Research

I have published widely in the field of psychoanalysis and visual culture. My work is deeply engaged by the power of the image - be it visual or verbal - in public discourse: for example, the figure of the black child in civil rights discourse; the idea of 'welfare' in contemporary discussion of the postwar settlement; the representation of sexuality and terrorism in contemporary fiction and painting; the figure of the child in contemporary cinema. 

At present, my focus is on two broad topics: 'Psychoanalysis, the humanities and the social state' and and 'Humanities and Health'. I am particularly interested in the British Independent Tradition, and in bridging the apparent divide between the work of Jacques Lacan - so crucial to the development of psychoanalytic film theory - and D.W. Winnicott, one of the most original contributors to psychoanalysis as a theory and a therapy in which the relation between mother and baby comes right to the fore. Whilst his work remains underexplored on the cusp between psychoanalysis and the humanities, Winnicott's psychoanalysis introduces a vital emphasis on the concept of the environment - a concept whose influence on the development of the British welfare state remains to be thought. The writings of  Freud, Winnicott, Andre Green, Jean Laplanche, Serge Leclaire, Michael Eigen, Joyce McDougall and Christopher Bollas are also central to my research, as is the work of Shane Meadows, Lynne Ramsey, Ken Loach, Michael Haneke, Gerhard Richter and Don DeLillo.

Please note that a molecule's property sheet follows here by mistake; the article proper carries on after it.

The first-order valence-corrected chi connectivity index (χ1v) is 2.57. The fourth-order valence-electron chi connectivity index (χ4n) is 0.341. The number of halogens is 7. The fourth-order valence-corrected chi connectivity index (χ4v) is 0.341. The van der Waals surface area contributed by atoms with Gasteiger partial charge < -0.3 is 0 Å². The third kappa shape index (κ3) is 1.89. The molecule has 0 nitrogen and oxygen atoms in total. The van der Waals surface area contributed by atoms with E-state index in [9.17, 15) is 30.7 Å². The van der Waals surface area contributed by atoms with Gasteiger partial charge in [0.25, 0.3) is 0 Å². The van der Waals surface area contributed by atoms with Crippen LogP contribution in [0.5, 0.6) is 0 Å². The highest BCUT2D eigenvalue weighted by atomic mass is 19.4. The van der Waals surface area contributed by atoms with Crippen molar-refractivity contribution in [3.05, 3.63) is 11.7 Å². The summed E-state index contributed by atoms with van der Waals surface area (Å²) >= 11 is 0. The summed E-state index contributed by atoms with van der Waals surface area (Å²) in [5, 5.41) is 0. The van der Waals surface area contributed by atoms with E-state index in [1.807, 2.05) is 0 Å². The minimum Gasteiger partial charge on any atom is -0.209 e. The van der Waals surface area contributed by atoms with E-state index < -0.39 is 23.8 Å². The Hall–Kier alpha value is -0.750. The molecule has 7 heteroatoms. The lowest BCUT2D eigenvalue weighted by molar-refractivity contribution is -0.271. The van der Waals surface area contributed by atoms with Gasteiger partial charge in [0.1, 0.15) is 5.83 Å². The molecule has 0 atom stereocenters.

'Humanities in Future Health' is a new network of Sussex scholars and GPs and complementary health practitioners in Brighton. We are exploring the role of the humanities and social sciences in the development of health and wellbeing policy as well as delivery of clinical services. My own research in this area is looking at the relations among psychoanalysis, the humanities and the welfare state; I also have a particular interest in exploring the uses of psychoanalysis in the medical humanities. 

I welcome enquiries about doctoral supervision in psychoanalysis, visual and literery culture (late 19th- contemporary), and medical humanities. I also have particular interests in 20th century women's fiction (e.g. Doris Lessing, Margaret Drabble) as well as contemporary cultural forms (e.g. cinema - art and popular - from British social realism to horror). I am very committed to the idea of popular culture as a form of critical thinking and to moving away from models of 'application' of theory to culture. I am used to working with both full and part-time doctoral researchers and am also keen to support those returning to research after periods away from study.